Saturday, November 15, 2008

The Story of Two Girls a Half a World Apart

I just finished an amazing book, The House on Sugar Beach by Helene Cooper. It made me laugh, cry, ache and most of all. . .think.

The stories of two women are running through my head. One of them, has a story that I do not know. I know her name. I know the 2 paragraphs I have written about her. Everything else is left to my imagination. Reading this book has left me wondering about her story.

Her name is Rita, this much I know. She was born in Nimba County in 1982 and sometime during the war, made her way down to Monrovia to live in an IDP Camp (Internally Displaced Persons). She grew up during the war. She was born a year and a half after the coup that put Doe in leadership. As she was turning 7, Charles Taylor's rebel group entered through her county ready to take the country by force. What did she see? Were her parents able to protect their little girl's innocence? Did she grow up in fear? From the ages of 7-21 there was war surrounding her. Brutal, tribal, bloody war that ripped the country apart. Droves upon droves of Liberians fled the country, escaping to any country that would have them. Many of those that were left fled to the capital city, Monrovia.

When did they leave Nimba? What was life like there? The trek during wartime to Monrovia was not an easy one. The journey was plagued by rebel soldiers drugged up, blood thirsty and waiting for girls of any age to come along. They likely made the journey in pieces, by foot primarily, sleeping where they could with friends, family or strangers that would lend their floor. All of this to be safe from the fighting "up-country" by living in an IDP camp. . . never to return to their former life. With all of this strife, it is no wonder that no one in her family received an adequate education. This meant no way to support themselves but through the handouts of friends and strangers. (the picture below is an IDP camp in Liberia)
The other woman swimming in my head is me. I was born just a year and a half before Rita in a hospital room in Mansfield, Ohio. I moved as well, but for a different reason. My dad got a new job right after my baby sister was born. We moved into a modest (by US standards) home that would have been a mansion to Rita. We grew up, us 3 girls, in a happy family with little cares to weigh us down. We were homeschooled to spend more time with our Daddy and spent weeks on the road. However, our travels took us to Courtyards where we made new friends and swam every day. We grew up carefree and happy, playing with dolls making up dances and singing at the top of our lungs. Our biggest worries were over who got to use the phone first and which friends' house we were spending the night at. I didn't even know where Liberia was, but I knew of Africa. I would listen in awe when missionaries spoke and devoured the words of missionary biographies. I would tell my parents that I was going to be a missionary one day and go to Africa. My heart ached for the poor, but little did I know that halfway across the world was a little girl whose heart would be forever connected to mine. A girl just 1 year younger than myself, growing up in a world that I couldn't even fathom. I wasn't even allowed to watch movies that contained as much violence as this little girl most likely witnessed. And yet, we would be joined by one little boy.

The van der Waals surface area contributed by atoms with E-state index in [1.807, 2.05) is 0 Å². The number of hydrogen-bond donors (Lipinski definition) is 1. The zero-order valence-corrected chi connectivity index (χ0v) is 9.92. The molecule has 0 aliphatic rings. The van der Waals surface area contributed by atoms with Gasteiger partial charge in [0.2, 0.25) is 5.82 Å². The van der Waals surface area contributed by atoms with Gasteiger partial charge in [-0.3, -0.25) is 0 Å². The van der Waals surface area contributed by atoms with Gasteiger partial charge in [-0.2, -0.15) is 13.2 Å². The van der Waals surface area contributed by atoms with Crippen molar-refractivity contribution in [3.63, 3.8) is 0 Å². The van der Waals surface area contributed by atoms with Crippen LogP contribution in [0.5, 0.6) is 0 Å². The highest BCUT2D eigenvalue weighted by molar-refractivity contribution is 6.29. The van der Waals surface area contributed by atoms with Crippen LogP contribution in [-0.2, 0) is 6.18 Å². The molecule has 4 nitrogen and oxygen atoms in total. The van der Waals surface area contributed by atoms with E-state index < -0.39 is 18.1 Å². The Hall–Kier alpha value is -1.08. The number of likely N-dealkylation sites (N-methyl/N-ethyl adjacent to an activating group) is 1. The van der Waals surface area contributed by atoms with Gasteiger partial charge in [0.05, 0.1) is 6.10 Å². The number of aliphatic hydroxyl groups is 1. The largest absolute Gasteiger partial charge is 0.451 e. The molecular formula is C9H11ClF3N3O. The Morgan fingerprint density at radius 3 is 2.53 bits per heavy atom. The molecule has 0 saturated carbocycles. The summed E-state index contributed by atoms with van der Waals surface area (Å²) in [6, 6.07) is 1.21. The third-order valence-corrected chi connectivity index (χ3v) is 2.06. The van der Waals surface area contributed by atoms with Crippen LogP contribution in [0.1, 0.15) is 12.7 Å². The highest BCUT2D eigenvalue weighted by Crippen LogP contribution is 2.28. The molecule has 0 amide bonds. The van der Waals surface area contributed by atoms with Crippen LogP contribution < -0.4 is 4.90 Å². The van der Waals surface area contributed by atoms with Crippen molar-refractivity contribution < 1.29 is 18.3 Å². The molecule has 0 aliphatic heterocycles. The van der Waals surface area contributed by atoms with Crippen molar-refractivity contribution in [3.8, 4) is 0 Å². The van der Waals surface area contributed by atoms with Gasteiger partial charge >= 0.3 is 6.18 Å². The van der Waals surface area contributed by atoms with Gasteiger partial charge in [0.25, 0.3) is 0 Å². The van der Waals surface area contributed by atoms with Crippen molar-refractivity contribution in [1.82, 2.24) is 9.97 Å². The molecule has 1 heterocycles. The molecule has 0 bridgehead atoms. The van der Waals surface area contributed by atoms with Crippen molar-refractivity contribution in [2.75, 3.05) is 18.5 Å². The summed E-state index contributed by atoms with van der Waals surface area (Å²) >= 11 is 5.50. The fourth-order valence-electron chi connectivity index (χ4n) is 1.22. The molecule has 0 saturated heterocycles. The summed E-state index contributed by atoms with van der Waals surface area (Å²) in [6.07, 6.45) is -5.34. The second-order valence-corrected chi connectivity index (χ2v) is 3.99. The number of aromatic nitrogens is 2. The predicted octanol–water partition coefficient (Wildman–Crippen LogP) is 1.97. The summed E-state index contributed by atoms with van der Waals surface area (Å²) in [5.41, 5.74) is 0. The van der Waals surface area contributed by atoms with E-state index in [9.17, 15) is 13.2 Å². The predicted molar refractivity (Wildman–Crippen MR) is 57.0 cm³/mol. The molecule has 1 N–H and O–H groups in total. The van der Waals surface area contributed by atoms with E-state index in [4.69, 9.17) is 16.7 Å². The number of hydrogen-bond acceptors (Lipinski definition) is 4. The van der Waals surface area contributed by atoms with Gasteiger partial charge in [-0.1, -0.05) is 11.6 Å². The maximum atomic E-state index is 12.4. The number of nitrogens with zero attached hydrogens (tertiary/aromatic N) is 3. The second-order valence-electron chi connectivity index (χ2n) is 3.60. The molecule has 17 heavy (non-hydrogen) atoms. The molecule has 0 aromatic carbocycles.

My last bit of information of Rita Davis is of her living in one room, with her mother and toddler son and pregnant again. This, with no way to support themselves. And so she chose life. She gave life to her son, by giving him up. . .to me. Forever, I will be grateful for giving this boy life. Forever, I will choose to love him as my son. Forever, I will remember Rita. I wish I knew her story, instead of just piecing together other people's stories and knowing her's is similar. I love this woman, though we've never spent an evening together. I cry for what she has gone through up until now. I know that I must do what I can to help Liberia. . .because maybe, just maybe I will be helping my son's mother, his brother or sister, his aunts or uncles.


Dearest Jessica said...

such a sweet reminder of how God links us all together to help each other.

To remember our own blessings and others suffering.

Anonymous said...

Oh how sweet...God did link two girls forever! What a beautiful thing to remember and how sweet that Davis now has a chance to grow up without war or famine and most importantly know and experience the love of God. His birth mom loved him so much she was willing to give him more than she was able...makes me cry!! Love ya, Christie

Brittani said...

Oh, Brandi, forever we will choose to love your sweet boy, as well. AND... forever we will continue to pray for your ministries that are helping people JUST like sweet Davis & Rita.

Erhardts said...

I love reading your blog...your joy seeps through my computer screen. i hope to meet you one day!

Andrea P. said...


Vanessa said...

What an amazing story!! It never ceases to amaze my how much two hearts miles and countires apart can become so connected!!

Danielle said...

Brandi, you have such a beautiful love for these suffering people. Thank you for writing about it. I know the story you just wrote about Davis' birth-mama is going to stay with me.
-Also, thanks for the info on the WATER project.

Missy said...

I can so relate to your love for Rita. I feel the same way about Babygirl, Levi's mom.

Kevin just bought Sugar Beach for me last week while he was at a Barnes and Noble in....oh, my, should I even tell you? Orlando. OK, he was just there for a little over a day.

One more thing on this post. I had no idea you were born in Mansfield. Kevin was born and raised near there and we met in Cardington (Morrow Co.)where we both went to HS. Small world, huh?

Love you,

Greg said...

This was powerful..